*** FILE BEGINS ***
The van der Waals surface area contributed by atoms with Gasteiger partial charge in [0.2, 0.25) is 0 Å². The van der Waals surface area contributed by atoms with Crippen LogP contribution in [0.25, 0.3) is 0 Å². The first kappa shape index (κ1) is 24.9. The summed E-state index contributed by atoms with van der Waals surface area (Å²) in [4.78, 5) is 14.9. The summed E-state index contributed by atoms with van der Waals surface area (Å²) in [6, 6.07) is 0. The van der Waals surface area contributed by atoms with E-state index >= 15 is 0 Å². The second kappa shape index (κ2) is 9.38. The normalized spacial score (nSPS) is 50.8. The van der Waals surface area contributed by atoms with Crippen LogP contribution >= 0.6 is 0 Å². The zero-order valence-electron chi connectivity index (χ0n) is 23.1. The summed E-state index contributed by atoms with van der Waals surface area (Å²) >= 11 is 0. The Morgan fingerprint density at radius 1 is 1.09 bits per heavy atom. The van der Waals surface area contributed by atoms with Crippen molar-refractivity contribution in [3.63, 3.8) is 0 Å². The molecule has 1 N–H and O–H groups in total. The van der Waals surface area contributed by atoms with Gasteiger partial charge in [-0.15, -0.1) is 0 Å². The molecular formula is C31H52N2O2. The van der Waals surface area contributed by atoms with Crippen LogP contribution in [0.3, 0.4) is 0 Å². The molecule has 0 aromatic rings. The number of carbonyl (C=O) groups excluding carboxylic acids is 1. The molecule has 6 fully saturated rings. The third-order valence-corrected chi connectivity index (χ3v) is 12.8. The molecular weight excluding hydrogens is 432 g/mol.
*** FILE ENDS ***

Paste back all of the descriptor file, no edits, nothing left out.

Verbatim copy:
The van der Waals surface area contributed by atoms with Gasteiger partial charge in [0.2, 0.25) is 0 Å². The van der Waals surface area contributed by atoms with Crippen LogP contribution in [0.25, 0.3) is 0 Å². The first kappa shape index (κ1) is 24.9. The summed E-state index contributed by atoms with van der Waals surface area (Å²) in [4.78, 5) is 14.9. The summed E-state index contributed by atoms with van der Waals surface area (Å²) in [6, 6.07) is 0. The van der Waals surface area contributed by atoms with E-state index >= 15 is 0 Å². The second kappa shape index (κ2) is 9.38. The normalized spacial score (nSPS) is 50.8. The van der Waals surface area contributed by atoms with Crippen LogP contribution >= 0.6 is 0 Å². The zero-order valence-electron chi connectivity index (χ0n) is 23.1. The summed E-state index contributed by atoms with van der Waals surface area (Å²) >= 11 is 0. The Morgan fingerprint density at radius 1 is 1.09 bits per heavy atom. The van der Waals surface area contributed by atoms with Crippen molar-refractivity contribution in [3.63, 3.8) is 0 Å². The molecule has 1 N–H and O–H groups in total. The van der Waals surface area contributed by atoms with Gasteiger partial charge in [-0.15, -0.1) is 0 Å². The molecular formula is C31H52N2O2. The van der Waals surface area contributed by atoms with Crippen LogP contribution in [0.3, 0.4) is 0 Å². The molecule has 0 aromatic rings. The number of carbonyl (C=O) groups excluding carboxylic acids is 1. The molecule has 6 fully saturated rings. The third-order valence-corrected chi connectivity index (χ3v) is 12.8. The molecular weight excluding hydrogens is 432 g/mol.